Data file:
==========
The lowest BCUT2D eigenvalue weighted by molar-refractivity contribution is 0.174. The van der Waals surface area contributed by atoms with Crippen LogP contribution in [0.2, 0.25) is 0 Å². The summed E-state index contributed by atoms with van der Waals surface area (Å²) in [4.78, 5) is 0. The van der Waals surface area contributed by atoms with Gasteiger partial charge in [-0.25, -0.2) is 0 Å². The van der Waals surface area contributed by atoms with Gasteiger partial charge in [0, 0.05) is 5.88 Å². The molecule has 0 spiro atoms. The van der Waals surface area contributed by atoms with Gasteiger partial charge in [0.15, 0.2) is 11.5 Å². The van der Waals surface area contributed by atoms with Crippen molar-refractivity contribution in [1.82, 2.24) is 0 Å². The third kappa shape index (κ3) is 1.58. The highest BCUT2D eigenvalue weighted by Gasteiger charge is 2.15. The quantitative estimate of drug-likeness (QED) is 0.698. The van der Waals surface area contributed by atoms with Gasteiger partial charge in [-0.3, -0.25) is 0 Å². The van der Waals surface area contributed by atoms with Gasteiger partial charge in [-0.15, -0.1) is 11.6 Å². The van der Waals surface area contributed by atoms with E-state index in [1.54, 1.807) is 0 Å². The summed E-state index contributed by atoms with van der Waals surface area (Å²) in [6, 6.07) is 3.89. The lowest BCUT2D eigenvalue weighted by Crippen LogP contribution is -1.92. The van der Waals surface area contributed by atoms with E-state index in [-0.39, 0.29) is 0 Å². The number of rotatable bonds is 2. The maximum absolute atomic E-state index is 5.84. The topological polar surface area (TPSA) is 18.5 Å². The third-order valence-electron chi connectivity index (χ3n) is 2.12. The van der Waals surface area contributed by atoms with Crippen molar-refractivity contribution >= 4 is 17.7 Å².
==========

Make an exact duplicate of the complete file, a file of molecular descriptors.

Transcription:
The lowest BCUT2D eigenvalue weighted by molar-refractivity contribution is 0.174. The van der Waals surface area contributed by atoms with Crippen LogP contribution in [0.2, 0.25) is 0 Å². The summed E-state index contributed by atoms with van der Waals surface area (Å²) in [4.78, 5) is 0. The van der Waals surface area contributed by atoms with Gasteiger partial charge in [-0.25, -0.2) is 0 Å². The van der Waals surface area contributed by atoms with Gasteiger partial charge in [0, 0.05) is 5.88 Å². The molecule has 0 spiro atoms. The van der Waals surface area contributed by atoms with Gasteiger partial charge in [0.15, 0.2) is 11.5 Å². The van der Waals surface area contributed by atoms with Crippen molar-refractivity contribution in [1.82, 2.24) is 0 Å². The third kappa shape index (κ3) is 1.58. The highest BCUT2D eigenvalue weighted by Gasteiger charge is 2.15. The quantitative estimate of drug-likeness (QED) is 0.698. The van der Waals surface area contributed by atoms with Gasteiger partial charge in [-0.3, -0.25) is 0 Å². The van der Waals surface area contributed by atoms with Gasteiger partial charge in [-0.15, -0.1) is 11.6 Å². The van der Waals surface area contributed by atoms with E-state index in [1.54, 1.807) is 0 Å². The summed E-state index contributed by atoms with van der Waals surface area (Å²) in [6, 6.07) is 3.89. The lowest BCUT2D eigenvalue weighted by Crippen LogP contribution is -1.92. The van der Waals surface area contributed by atoms with E-state index in [-0.39, 0.29) is 0 Å². The number of rotatable bonds is 2. The maximum absolute atomic E-state index is 5.84. The topological polar surface area (TPSA) is 18.5 Å². The third-order valence-electron chi connectivity index (χ3n) is 2.12. The van der Waals surface area contributed by atoms with Crippen molar-refractivity contribution >= 4 is 17.7 Å².